By Charlene Muhammad CHARLENEM

Signatures displayed on peace treaty sign.

LOS ANGELES–Hope, optimism, and determination permeated the atmosphere during a recent gathering of   Bloods and Crips, gang interventionists, community organizers, and peace keepers.

They came after being called by the Honorable Minister Louis Farrakhan through his Western Region Representative, student Minister Tony Muhammad.  

The more than 2,000 who descended on Muhammad Mosque No. 27’s meeting at the Scientology Vermont Community Center got the call through various channels.   Those included multi-platinum rappers The Game, Snoop Dogg, and popular radio personality Big Boy. Reactions to the July 17 gathering were mixed.  

Young man holds artistic display of peace between Bloods and Crips.

“It’s necessary, real important, because everybody talking about peace treaty, and everybody want to have peace, but the only thing that’s going to be able to change everything is an influence, because one thing about gangsters in the streets, you telling them a peace treaty, they’re not going to listen,” said Big Y, a former gang member.

“But if everybody educate them and educate ourselves, and show different things, then certain ones are going to want to be influenced to do different things, and that’ll start somewhere to try to solve the problem,” he told The Final Call.

Big Y also said the gathering was beautiful.   “Right now, you’ve got a little bit of everybody, from gangs that have been beefing with each other … for generations, all based on the pain they’ve been through,” he said.  

Some said they felt many that needed to be at the table were not there but on the other hand many others showed up.   Many felt the meeting was a beautiful first step.  

Now, the action has the streets talking, there is dialogue on the gang crisis and what needs to be done about it said a former gang member turned peace keeper who did not want to be identified.

There is interaction between rival gangs now, and that is the beauty about the summit, but it is still in infancy, he explained.

“Even those that were skeptical have admitted that at the very least, what came out of it is that rival neighborhoods have met amongst themselves, and that they’ve opened the dialogue,” he told The Final Call.

Neighborhoods came from surrounding cities, including Compton, Watts, and Long Beach.   The risk was huge.

Black men display unity under banner t-shirts “HUNT,” for Hunt Us NOT TODAY!

In Los Angeles and any city plagued with gang violence, it could be a death sentence to venture out of one’s neighborhood.   Some who came were in familiar territory, but others, men and women alike, made the trek to answer the call for peace.  

“We out here basically to see what can progress from everything that’s been going on.   Maybe we can try to make something better go on, probably get a little positive things to try to help the kids before they fall into the same trap we did,” said Fisha member of the PacoimaPirus.  

“I’m not expecting everybody to get along right away, but I’m expecting for us to at least cease fire so these kids can have an opportunity to grow up in these streets,” said Kboy, who said his neighborhood is 48 Gangster Crip, and that he represents 42, 43, and 48 Gangster Crip.  

“That’s my main goal, so hopefully everybody comes to an agreement like, look, we don’t have to hold hands and get along with each other and kick it with each other and nothing like that, but, let’s give the kids an opportunity to grow up, though,” Kboy said.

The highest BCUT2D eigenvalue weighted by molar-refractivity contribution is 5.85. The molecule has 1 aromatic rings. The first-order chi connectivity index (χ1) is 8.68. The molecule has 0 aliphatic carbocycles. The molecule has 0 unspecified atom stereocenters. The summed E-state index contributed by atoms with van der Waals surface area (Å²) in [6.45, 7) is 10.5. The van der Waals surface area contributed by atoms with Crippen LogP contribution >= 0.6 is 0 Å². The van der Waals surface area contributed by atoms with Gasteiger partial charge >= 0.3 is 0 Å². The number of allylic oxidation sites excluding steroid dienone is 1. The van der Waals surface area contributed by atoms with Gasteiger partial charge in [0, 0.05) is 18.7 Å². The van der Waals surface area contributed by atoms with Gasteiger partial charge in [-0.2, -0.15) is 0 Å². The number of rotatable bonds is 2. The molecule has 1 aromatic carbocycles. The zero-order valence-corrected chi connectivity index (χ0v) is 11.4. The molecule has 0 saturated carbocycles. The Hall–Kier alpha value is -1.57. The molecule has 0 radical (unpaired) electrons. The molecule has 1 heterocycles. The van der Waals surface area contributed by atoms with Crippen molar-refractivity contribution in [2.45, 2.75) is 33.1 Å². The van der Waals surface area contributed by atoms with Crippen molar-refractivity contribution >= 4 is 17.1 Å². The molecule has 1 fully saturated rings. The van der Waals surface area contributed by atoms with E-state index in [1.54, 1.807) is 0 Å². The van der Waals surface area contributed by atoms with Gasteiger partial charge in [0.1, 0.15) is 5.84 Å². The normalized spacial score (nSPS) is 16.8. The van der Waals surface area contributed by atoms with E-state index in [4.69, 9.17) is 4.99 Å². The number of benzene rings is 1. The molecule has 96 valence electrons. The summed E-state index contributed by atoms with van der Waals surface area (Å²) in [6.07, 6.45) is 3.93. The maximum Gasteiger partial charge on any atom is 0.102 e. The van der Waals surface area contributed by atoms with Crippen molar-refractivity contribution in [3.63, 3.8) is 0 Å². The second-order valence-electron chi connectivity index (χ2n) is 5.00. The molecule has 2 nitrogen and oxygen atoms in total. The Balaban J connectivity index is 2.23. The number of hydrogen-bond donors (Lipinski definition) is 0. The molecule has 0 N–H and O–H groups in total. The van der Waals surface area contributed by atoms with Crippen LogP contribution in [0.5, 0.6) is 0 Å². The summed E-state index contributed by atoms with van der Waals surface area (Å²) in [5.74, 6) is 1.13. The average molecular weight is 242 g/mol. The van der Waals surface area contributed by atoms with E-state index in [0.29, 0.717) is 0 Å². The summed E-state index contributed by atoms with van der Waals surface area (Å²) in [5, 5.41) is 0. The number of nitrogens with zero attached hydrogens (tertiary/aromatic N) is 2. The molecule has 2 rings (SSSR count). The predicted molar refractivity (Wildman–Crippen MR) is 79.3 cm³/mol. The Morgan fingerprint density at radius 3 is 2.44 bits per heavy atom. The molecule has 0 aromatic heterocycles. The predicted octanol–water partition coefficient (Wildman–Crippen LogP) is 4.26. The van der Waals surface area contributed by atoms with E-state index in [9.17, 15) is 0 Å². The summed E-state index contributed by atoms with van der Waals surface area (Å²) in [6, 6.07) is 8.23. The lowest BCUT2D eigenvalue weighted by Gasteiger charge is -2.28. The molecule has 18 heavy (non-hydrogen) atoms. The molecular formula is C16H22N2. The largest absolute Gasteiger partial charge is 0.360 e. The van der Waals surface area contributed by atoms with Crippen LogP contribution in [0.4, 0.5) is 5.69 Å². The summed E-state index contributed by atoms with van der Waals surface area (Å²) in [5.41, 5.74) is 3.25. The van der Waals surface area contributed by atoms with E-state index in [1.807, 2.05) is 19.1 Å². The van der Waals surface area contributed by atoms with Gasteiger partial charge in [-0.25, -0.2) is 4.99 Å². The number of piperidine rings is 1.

“If that happens, then we will be able to get along.   Then we will be able to come into each other’s park and play basketball, and hang out with each other like the Black man used to do back in the day,” he added.

“It’s a beautiful thing to see the Crips and the Bloods, our Black brothers, unifying to find solutions to the problem that has plagued our community for so long.   Us as Indigenous people, representing Brown culture, we’re here to support and also want to organize ourselves so that we can be a unified force of oppressed people to overcome these challenges,” said Ric Vidal of the Indigenous People’s Resistance Intervention Prevention Response.

“I came today, because everybody’s asking the question, but my question is who does Black lives matter to?   All the killings going on, they want to blame this and that.   So, if   Black lives matter, who does Black lives matter to?   I’m here today to find that out,” said Melvin Robinson, representing Watts.

“People don’t understand, when you’ve got loved ones that have been killed, that pain is deep, so we just gotta find a way to get them away from the situation by education,” Big Y stated.   “Their lifestyle will change so they won’t be in the areas where people are getting killed, where police are beating them up, because they’re able to change their lifestyle because their minds are elevated,” he continued.

 “Like Tony Muhammad said, our biggest enemy is ignorance, and that’s what I’m trying to do.   I’m a Blood. I don’t denounce my hood.   I’m from Crenshaw Mafia, but I’ve been a big example in a lot of different things, so hopefully, in my efforts to do something right, hopefully I can make an influence,” said Big Y.

“I am so excited about this movement!   It is beyond exciting, because we need to stop the killings, and bring people together,” said Vicky Lindsey, founder of Project Cry No More, a support group for mothers and families whose loved ones have been slain in gun violence.   Her son, Lionel, was killed in gun violence in 1995 at 19-years-old.

She said there is desperation in the streets.   “We have got to do something, not just sit here and be quiet … It’s important, very important, because I’m really concerned about my two grandsons,” Ms. Lindsey said.

(Michael X contributed to this report.)